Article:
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Venice Update

News of Venice, CA and Marina del Rey CA

Venice Gay Pride Month Kicks Off, Beach Dedicated to Former Councilman Bill Rosendahl

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City Councilman Mike Bonin, Venice Gay Pride President Grant Turck, and County Supervisor Sheila Kuehl

Kickoff ceremony for the City of Los Angeles starting the National LGBT Pride Month was held at the rainbow colored life guard station at Breeze Ave Thursday, 1 June. The ceremony featured the dedication of Venice Beach from Park to Breeze Avenues as the Bill Rosendahl Memorial Beach in honor of the first openly gay person elected to the Los Angeles City Council.

Dedication was made by LA County Supervisor Sheila Kuehl, the first openly gay person elected to the California Legislature. Other speakers were Councilman Mike Bonin, who was Bill Rosendahl’s chief of staff, and Venice Pride Board President Grant Turck.


Venice Gay Pride Board President Grant Turck kicked off the Los Angeles Gay Pride Month at the Venice Beach next to the rainbow colored life guard station. He also talked of the closing of Roosterfish and announced that LA Chargers and LA Rams will be supporters of the Venice Gay Pride and the LA Gay Pride. This is the first time any professional team has ever supported the Gay Pride month.


County Supervisor Sheila Kuehl dedicates the Venice beach from Breeze to Park Ave as Bill Rosendahl Beach.


Councilman Mike Bonin talks about former councilman Bill Rosendahl. Mike Bonin was chief of staff to Bill Rosendahl when he was councilman.

Events for Gay Pride Month in Venice.

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County, City Puts C3 to Work on 3rd Ave

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By Barbara Osborn, Communications Director for County Supervisor Sheila Kuehl

As part of LA’s unprecedented efforts to expand services and housing for people experiencing homelessness, a recently undertaken and successful pilot program will expand into Venice beginning in October 2016.

The program, known as Venice C3 (County-City-Community Partnership), will focus on men and women in the area around Third Avenue and Rose Avenue in Venice where there is a concentration of individuals living on the sidewalks struggling with housing, mental illness, and substance abuse.

Venice C3 is a partnership between LA City, the County of Los Angeles, the Department of Health Services, the Department of Mental Health, the Department of Public Health, the Los Angeles Homeless Services Authority, Behavioral Health Services and St. Joseph Center.

The C3 model systematically engages people living on the streets; provides immediate access to resources such as interim housing, urgent care, primary care, mental health services and substance use disorder treatment; and helps them regain health and housing stability.

The C3 model is built on an intense three step process: Step One: An outreach team, working five days a week, begins to engage people living on the street. Step Two: As individuals living on the street get to know and build trust with the outreach team, they are assisted in connecting to various services and programs, including substance abuse and/or mental health treatment, detox, or bridge housing as appropriate. Step Three: Individuals are supported to move into permanent housing and linked to ongoing supportive services and treatment.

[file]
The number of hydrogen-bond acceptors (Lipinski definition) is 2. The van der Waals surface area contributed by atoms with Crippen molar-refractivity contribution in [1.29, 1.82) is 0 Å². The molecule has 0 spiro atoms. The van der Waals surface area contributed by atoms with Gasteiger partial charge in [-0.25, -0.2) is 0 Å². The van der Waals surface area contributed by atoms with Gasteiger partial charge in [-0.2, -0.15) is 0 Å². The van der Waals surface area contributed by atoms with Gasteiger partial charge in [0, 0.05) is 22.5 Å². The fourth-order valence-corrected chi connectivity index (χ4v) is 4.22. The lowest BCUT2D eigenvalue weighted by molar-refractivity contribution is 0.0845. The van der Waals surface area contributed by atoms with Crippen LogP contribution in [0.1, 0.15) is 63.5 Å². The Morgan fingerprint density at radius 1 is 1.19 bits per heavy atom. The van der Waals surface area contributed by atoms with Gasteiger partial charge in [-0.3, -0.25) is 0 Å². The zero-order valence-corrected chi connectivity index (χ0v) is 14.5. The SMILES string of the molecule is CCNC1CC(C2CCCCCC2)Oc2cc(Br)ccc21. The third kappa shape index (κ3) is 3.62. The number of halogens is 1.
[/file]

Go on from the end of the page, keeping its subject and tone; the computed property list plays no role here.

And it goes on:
“I am very grateful that we are able to bring this highly effective, evidence­-based program to Venice,” said Supervisor Sheila Kuehl. “We already know what works in tackling homelessness. Men and women need access to services to help stabilize their lives, and they need a home. That’s what Venice C3 is all about.”

In Year One, the Venice C3 team has set a goal of engaging 300 individuals, or roughly one-third of the men and women who are homeless in Venice, providing services to 150 of them, and securing permanent housing for 75 individuals. These projected goals are based on the success of the initial C3 pilot program.

“The homelessness crisis is the most urgent issue facing our neighborhoods, and the C3 model is a proven solution,” said Councilmember Mike Bonin, who represents Venice. “Working with Supervisor Kuehl’s office and local partners, we are going to make real progress toward the functional end of homelessness in Venice. For too long, Los Angeles has failed to address homelessness, leaving people on the streets and allowing encampments to take over our neighborhoods. Both the people living on the streets and the neighbors who want clean and safe communities deserve and demand a lasting solution to this crisis, which must include housing and services to be effective. This Venice C3 will make life better for everyone in the community and is a big part of the ongoing effort to end homelessness.”

Va Lecia Adams Kellum, President & CEO of St. Joseph Center said, “I have been working in homeless services for more than 20 years, and I have never been more hopeful about our ability to end our homeless crisis. Venice C3 provides exactly the mix of services and housing that we need.”

“Earlier this year, the County and City of Los Angeles adopted unprecedented and comprehensive plans to end homelessness. Venice C3 is exactly the kind of cooperative effort between government and community organizations called for in those plans. Over time, efforts like Venice C3 will dramatically reduce the number of men and women living on the streets,” said Wendy Greuel, Chair of the Los Angeles Homeless Services Authority (LAHSA) Commission.